In a 2006 interview with The Guardian, Eleanor Bergstein talked about the movie's popularity with people in the former Eastern Bloc. "And in Russia, it's policy in the battered women's shelters, when a woman comes in for help. First, they wash and dress her wounds, then they give her soup. Then they sit her down and show her Dirty Dancing. When the Berlin Wall came down, there were all these pictures of kids wearing Dirty Dancing T-shirts; they were saying, 'We want to have what they have in the West! We want Dirty Dancing!'"
The Pembroke, Virginia resort where many of the Kellerman's scenes were filmed hosts three Dirty Dancing-themed weekends a year. Dinners, a sock hop, a screening of the movie, a watermelon toss, group dance lessons, and a Dirty Dancing scavenger hunt are just some of the many activities on the agenda.
The part of Baby's mother was originally given to Lynne Lipton, who is briefly visible in the beginning, when the Houseman family first pulls into Kellerman's (she is in the front seat for a few seconds; her blonde hair is the only indication), but she became ill during the first week of shooting and was replaced by Kelly Bishop, who had already been cast to play Vivian Pressman, the highly sexed resort guest. Bishop moved into the role of Mrs. Houseman, and the film's assistant choreographer Miranda Garrison took on the role of Vivian.
Rehearsals quickly turned into disco parties involving nearly every cast member, even non-dancers such as Jack Weston. The dancing and drinking went on almost non-stop and, immersed in the environment, the lead actors began identifying with their characters. Eleanor Bergstein built upon this, encouraging the actors to improvise in their scenes. She also built the sexual tension by saying that no matter how intimate or "grinding" the dance steps, that none of the dancers were to have any other kind of physical contact with each other for the next six months.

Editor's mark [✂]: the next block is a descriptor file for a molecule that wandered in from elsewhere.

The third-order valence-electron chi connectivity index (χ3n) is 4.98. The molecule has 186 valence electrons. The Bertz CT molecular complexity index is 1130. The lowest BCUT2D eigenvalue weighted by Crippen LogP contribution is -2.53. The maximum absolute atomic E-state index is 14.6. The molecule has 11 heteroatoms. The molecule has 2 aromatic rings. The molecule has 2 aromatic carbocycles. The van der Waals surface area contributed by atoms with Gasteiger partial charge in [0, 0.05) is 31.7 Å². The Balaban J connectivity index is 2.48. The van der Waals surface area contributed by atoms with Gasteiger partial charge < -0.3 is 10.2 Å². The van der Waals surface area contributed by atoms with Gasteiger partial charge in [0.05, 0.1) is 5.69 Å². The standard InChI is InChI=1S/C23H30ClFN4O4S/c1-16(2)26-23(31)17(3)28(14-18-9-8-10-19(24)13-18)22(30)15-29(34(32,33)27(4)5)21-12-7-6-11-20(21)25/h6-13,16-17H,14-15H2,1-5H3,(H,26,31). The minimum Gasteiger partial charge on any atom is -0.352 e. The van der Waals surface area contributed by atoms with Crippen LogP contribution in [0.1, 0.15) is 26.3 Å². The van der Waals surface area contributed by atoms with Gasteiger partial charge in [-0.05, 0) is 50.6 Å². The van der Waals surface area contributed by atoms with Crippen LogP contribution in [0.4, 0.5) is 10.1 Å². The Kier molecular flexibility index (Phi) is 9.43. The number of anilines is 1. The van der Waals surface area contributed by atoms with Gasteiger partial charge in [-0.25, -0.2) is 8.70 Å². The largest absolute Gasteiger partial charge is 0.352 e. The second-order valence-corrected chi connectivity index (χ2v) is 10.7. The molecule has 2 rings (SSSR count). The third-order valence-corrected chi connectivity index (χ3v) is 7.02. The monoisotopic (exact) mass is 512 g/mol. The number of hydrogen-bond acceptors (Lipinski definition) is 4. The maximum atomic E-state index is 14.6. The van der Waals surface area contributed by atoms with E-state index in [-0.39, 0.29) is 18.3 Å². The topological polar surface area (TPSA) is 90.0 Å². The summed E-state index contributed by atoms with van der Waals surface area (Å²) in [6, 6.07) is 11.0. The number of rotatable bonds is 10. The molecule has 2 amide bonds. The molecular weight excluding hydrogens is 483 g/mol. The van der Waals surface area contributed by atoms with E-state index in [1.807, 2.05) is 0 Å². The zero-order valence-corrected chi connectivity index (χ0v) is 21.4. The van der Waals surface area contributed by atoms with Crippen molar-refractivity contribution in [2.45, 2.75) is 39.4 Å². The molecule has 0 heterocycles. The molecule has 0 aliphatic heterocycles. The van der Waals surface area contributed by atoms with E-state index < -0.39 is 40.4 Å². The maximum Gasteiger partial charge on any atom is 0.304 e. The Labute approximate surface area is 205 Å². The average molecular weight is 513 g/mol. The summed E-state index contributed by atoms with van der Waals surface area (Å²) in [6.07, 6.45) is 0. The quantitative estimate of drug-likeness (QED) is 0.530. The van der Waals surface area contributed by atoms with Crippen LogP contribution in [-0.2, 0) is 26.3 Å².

The film's soundtrack started an oldies music revival, and demand for the album caught RCA Records by surprise. According to Franke Previte, before a single had even been released, there were a million albums on back-order. The Dirty Dancing album spent 18 weeks at number one on the Billboard 200 album sales charts and went platinum eleven times, selling more than 32 million copies worldwide. It spawned a follow-up multi-platinum album in February 1988, entitled More Dirty Dancing.
Filming was plagued by the weather, which ranged from pouring rain to sweltering heat. The outside temperature rose to 105 °F (41 °C), and with all the additional camera and lighting equipment needed for filming, the temperature inside could be as high as 120 °F (49 °C). According to choreographer Kenny Ortega, on one day 10 people passed out within 25 minutes of shooting. The elderly Paula Trueman collapsed and was taken to the local emergency room to be treated for dehydration. The uncooperative weather then took a different turn, plunging from oppressive heat to down near 40 °F (4 °C), causing frigid conditions for the famous swimming scene in October. The crew wore warm coats, gloves, and boots. Patrick Swayze and Jennifer Grey stripped down to light summer clothing, to repeatedly dive into the cold water. Despite her character's enjoyment, Grey later described the water as "horrifically" cold, and she might not have gone into the lake, except that she was "young and hungry".